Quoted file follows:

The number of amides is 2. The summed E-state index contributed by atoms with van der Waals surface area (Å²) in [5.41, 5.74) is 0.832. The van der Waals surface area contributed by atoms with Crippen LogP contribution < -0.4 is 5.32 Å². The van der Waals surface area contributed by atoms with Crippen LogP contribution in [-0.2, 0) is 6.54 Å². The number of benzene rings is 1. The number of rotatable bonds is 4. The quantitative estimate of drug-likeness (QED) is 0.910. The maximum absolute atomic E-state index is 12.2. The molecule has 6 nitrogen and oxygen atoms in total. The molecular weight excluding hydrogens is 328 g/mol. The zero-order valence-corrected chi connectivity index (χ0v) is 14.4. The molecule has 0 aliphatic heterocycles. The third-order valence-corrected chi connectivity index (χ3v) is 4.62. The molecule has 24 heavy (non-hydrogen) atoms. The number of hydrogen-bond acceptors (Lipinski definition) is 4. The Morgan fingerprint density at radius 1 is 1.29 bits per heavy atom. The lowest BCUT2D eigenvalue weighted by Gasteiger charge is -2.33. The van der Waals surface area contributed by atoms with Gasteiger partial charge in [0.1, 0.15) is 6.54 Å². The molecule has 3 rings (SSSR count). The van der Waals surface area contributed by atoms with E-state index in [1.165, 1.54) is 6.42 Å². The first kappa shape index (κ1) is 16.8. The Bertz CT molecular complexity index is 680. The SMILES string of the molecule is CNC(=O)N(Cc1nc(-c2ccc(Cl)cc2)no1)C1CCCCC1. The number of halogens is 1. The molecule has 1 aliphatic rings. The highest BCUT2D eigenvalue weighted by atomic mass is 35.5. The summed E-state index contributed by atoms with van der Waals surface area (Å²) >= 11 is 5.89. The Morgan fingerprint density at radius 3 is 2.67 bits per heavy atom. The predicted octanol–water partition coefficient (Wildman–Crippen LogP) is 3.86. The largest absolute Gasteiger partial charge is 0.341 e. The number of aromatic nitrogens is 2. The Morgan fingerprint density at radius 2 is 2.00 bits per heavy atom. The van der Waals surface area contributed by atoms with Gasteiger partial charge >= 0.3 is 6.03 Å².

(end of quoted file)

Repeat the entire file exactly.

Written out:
The number of amides is 2. The summed E-state index contributed by atoms with van der Waals surface area (Å²) in [5.41, 5.74) is 0.832. The van der Waals surface area contributed by atoms with Crippen LogP contribution < -0.4 is 5.32 Å². The van der Waals surface area contributed by atoms with Crippen LogP contribution in [-0.2, 0) is 6.54 Å². The number of benzene rings is 1. The number of rotatable bonds is 4. The quantitative estimate of drug-likeness (QED) is 0.910. The maximum absolute atomic E-state index is 12.2. The molecule has 6 nitrogen and oxygen atoms in total. The molecular weight excluding hydrogens is 328 g/mol. The zero-order valence-corrected chi connectivity index (χ0v) is 14.4. The molecule has 0 aliphatic heterocycles. The third-order valence-corrected chi connectivity index (χ3v) is 4.62. The molecule has 24 heavy (non-hydrogen) atoms. The number of hydrogen-bond acceptors (Lipinski definition) is 4. The Morgan fingerprint density at radius 1 is 1.29 bits per heavy atom. The lowest BCUT2D eigenvalue weighted by Gasteiger charge is -2.33. The van der Waals surface area contributed by atoms with Gasteiger partial charge in [0.1, 0.15) is 6.54 Å². The molecule has 3 rings (SSSR count). The van der Waals surface area contributed by atoms with E-state index in [1.165, 1.54) is 6.42 Å². The first kappa shape index (κ1) is 16.8. The Bertz CT molecular complexity index is 680. The SMILES string of the molecule is CNC(=O)N(Cc1nc(-c2ccc(Cl)cc2)no1)C1CCCCC1. The number of halogens is 1. The molecule has 1 aliphatic rings. The highest BCUT2D eigenvalue weighted by atomic mass is 35.5. The summed E-state index contributed by atoms with van der Waals surface area (Å²) >= 11 is 5.89. The Morgan fingerprint density at radius 3 is 2.67 bits per heavy atom. The predicted octanol–water partition coefficient (Wildman–Crippen LogP) is 3.86. The largest absolute Gasteiger partial charge is 0.341 e. The number of aromatic nitrogens is 2. The Morgan fingerprint density at radius 2 is 2.00 bits per heavy atom. The van der Waals surface area contributed by atoms with Gasteiger partial charge >= 0.3 is 6.03 Å².